Governor signs entire “Cascade Care 2.0” bill into law
Governor Jay Inslee signed legislation on Monday that aims to increase the affordability of standardized health plans on the individual market. Among several provisions, Senate Bill 5377 establishes a state premium assistance program for certain individuals purchasing health insurance on the state exchange.
The bill also builds on the 2019 legislation that established Washington’s public option program by putting in place public option participation requirements.
Prior to the governor’s signature, the future of the bill in its entirety was uncertain.
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At the end of April, the Washington State Hospital Association (WSHA) called on Inslee to veto Section 5 of the bill, which requires certain hospitals to contract with at least one public option plan in the state.
Section 5 states that if a public option plan is not available in each county during plan year 2022 or later, then hospitals that receive payment from Medicaid or a public/school employee benefits program must contract, if they receive an offer, with at least one public option plan to provide in-network services to enrollees of the plan.
In a letter to the governor, WSHA said there was a discrepancy in the language used in the final bill and the colloquy offered in the Senate on April 19. The association said it was concerned that the colloquy “indicates an intent that contradicts the plain language and meaning of the section.” WSHA told State of Reform:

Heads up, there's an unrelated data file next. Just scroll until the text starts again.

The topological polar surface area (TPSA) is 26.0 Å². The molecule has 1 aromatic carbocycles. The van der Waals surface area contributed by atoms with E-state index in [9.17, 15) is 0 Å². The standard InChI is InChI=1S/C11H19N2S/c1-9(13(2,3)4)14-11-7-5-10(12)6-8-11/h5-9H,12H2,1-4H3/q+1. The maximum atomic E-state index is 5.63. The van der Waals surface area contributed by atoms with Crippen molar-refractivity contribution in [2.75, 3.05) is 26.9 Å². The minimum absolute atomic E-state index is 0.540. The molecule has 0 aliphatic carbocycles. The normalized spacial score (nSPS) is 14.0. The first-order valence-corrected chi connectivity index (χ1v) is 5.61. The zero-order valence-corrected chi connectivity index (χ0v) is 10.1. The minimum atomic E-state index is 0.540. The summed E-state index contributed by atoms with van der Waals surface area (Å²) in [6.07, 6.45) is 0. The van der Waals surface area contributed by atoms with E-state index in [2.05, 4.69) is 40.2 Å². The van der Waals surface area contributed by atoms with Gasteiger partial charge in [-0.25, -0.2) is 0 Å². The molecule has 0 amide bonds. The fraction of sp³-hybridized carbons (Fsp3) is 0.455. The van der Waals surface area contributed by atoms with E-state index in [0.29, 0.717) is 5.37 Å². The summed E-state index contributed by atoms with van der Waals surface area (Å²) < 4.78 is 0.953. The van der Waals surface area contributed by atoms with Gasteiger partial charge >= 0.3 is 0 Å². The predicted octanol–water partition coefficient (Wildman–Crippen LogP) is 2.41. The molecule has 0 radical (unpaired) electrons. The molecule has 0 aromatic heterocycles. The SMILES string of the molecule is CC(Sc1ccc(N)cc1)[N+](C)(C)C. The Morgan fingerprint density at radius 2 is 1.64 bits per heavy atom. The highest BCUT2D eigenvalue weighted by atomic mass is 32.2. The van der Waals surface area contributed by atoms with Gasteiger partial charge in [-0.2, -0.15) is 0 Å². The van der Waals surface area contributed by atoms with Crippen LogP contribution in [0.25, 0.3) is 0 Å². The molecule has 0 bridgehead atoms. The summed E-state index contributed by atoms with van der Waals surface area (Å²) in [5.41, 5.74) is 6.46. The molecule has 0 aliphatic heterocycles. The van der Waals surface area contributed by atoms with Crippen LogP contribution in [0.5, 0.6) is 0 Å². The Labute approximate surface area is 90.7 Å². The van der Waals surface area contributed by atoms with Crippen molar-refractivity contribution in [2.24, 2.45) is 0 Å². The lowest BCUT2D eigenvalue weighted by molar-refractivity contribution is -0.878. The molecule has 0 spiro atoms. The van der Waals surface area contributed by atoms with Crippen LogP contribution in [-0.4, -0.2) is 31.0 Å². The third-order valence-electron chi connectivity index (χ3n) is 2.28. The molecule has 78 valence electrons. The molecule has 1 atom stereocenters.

“Contrary to the plain language and meaning of section 5, the colloquy creates a record of legislative intent that contradicts the legislative language. Legislative intent is important if there was a lawsuit brought on this topic. Frankly, we do not understand why this was raised on the Senate floor and what it aimed to achieve, other than uncertainty.”
Senator David Frockt, who sponsored the bill, said he was “fairly livid” about the partial veto request, particularly after what he described as a “tortuous negotiation” process to get the bill to its final form.
Frockt followed up with a letter on May 6 to the governor’s office, urging him to sign the bill in its entirety. The letter states:
“As you know from your time in Congress, any effort at changing the health care system always brings on vast political opposition and challenges, both ideological and stakeholder driven. Cascade Care has seen similar opposition from the time you first proposed it in 2019 to today. Thus, the stakes for this program are high, not only for the 220,000 people who could benefit in the individual market here in Washington, but also for others around the country because of the spotlight on this policy and the lessons that will be learned…
…Vetoing Section 5 of this bill would remove all the provisions that are vital to the creation of our state-based public option. This is a singular effort. Signing E2SSB 5377 into law not only ensures the advancement of a stronger Cascade Care program but also signals to our colleagues across the country and in DC that a public option is not only possible – it’s the next step.”
On Monday, Inslee signed the entire bill into law.